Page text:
By this time, Chandler had taken a job with the Dabney Oil Syndicate, of which he eventually became vice president. During his years in the oil business, he developed a problem with alcoholism that eventually led to his dismissal. He was now forty-five years old. He gave up drinking and began to write for the pulp magazines, contributing his first story to Black Mask magazine in 1933. He supported his family this way for six years. Finally, in 1939, when he was fifty years old, his first novel, The Big Sleep, was published.

Although the book sold well, Chandler made only two thousand dollars on it. His second book, Farewell, My Lovely, published in 1940, received good critical reviews but sold sluggishly, as did his third novel, The High Window (1942). He achieved his best sales with his fourth book, The Lady in the Lake, published in 1943. Now he had established himself as a novelist, and he had attracted the attention of Hollywood.

In 1943, he went to Paramount Studios to work with Billy Wilder on the screenplay for the novel Double Indemnity (1936) by James M. Cain. Both this script and the script Chandler wrote for The Blue Dahlia in 1946 were nominated for Academy Awards. The years in Hollywood were profitable for Chandler, but they were also destructive. In the sociable studio atmosphere, he began to drink again, and he had several affairs. His screenwriting career ended in a series of bitter, petty quarrels.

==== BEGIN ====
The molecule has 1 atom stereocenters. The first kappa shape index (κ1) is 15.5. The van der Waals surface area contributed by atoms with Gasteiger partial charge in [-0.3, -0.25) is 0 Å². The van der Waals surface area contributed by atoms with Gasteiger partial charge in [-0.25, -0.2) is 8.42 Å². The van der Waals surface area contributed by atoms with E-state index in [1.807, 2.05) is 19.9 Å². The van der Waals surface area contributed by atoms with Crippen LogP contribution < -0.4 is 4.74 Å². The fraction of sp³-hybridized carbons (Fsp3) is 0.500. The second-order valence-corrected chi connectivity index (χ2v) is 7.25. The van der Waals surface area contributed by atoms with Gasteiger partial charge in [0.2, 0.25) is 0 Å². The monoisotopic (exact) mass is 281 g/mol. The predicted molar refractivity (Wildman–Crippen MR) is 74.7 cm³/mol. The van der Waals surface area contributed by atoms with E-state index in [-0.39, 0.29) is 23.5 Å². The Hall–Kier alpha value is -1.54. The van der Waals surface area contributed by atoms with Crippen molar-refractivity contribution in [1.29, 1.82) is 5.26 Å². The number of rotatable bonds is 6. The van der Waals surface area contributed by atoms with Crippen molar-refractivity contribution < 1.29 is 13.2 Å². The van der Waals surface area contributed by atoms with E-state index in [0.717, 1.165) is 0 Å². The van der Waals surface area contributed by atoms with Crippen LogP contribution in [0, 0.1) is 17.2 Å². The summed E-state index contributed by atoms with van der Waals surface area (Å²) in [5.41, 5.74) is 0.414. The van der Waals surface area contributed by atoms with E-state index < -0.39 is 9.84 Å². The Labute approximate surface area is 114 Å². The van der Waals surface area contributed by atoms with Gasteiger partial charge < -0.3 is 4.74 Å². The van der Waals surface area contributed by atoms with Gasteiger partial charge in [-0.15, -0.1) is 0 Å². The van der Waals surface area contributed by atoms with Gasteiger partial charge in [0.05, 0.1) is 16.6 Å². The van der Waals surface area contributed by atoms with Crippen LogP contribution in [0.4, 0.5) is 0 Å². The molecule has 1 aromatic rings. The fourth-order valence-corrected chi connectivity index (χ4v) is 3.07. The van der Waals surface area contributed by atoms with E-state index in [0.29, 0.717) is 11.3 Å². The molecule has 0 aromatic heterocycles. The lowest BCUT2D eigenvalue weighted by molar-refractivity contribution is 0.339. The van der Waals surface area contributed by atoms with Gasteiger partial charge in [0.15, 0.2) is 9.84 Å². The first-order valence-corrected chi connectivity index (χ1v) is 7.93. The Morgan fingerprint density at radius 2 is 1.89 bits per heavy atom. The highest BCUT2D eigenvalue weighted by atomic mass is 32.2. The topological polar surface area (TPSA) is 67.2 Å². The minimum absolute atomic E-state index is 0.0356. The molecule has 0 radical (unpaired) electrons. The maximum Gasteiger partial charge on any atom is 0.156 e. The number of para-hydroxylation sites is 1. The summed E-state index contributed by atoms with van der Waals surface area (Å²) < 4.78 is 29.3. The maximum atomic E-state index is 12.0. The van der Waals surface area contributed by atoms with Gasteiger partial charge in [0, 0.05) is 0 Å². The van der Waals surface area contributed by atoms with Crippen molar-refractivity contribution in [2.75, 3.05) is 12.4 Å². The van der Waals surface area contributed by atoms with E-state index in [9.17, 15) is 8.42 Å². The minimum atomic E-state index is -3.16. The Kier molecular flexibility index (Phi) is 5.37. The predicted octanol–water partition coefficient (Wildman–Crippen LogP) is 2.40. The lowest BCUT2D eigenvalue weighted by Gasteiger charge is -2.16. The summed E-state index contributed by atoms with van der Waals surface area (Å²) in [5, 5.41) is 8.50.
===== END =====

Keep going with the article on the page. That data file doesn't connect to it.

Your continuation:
Chandler escaped Hollywood in 1946, when he and Cissy moved to La Jolla, California. He gave up alcohol again and wrote two more novels: The Little Sister, published in 1949, and The Long Goodbye, published in 1953. Although he finally had fame and enough money to be comfortable, he could not be happy. He became ill with shingles and developed a skin allergy that caused the tips of his fingers to split open. It was so painful that he had to wear gloves to read and bandage his fingers to type. When this allergic rash spread over his chest, he required morphine to withstand the pain. Cissy’s health also deteriorated, and she died of fibrosis of the lung in 1954.

Cissy’s death drove Chandler to despair, and he began drinking again in earnest. He attempted suicide early in 1955. During the last four years of his life, he divided his time between London and La Jolla. Under the influence of his literary agent, Helga Greene, he remained sober long enough to publish one last novel, Playback, in 1958.

In February, 1959, the Mystery Writers of America elected him president, and he flew to New York to accept his office. He caught a cold there and returned to La Jolla alone. He secluded himself and began drinking heavily. His cold developed into pneumonia, and he died at the Scripps Clinic in La Jolla on March 26, 1959.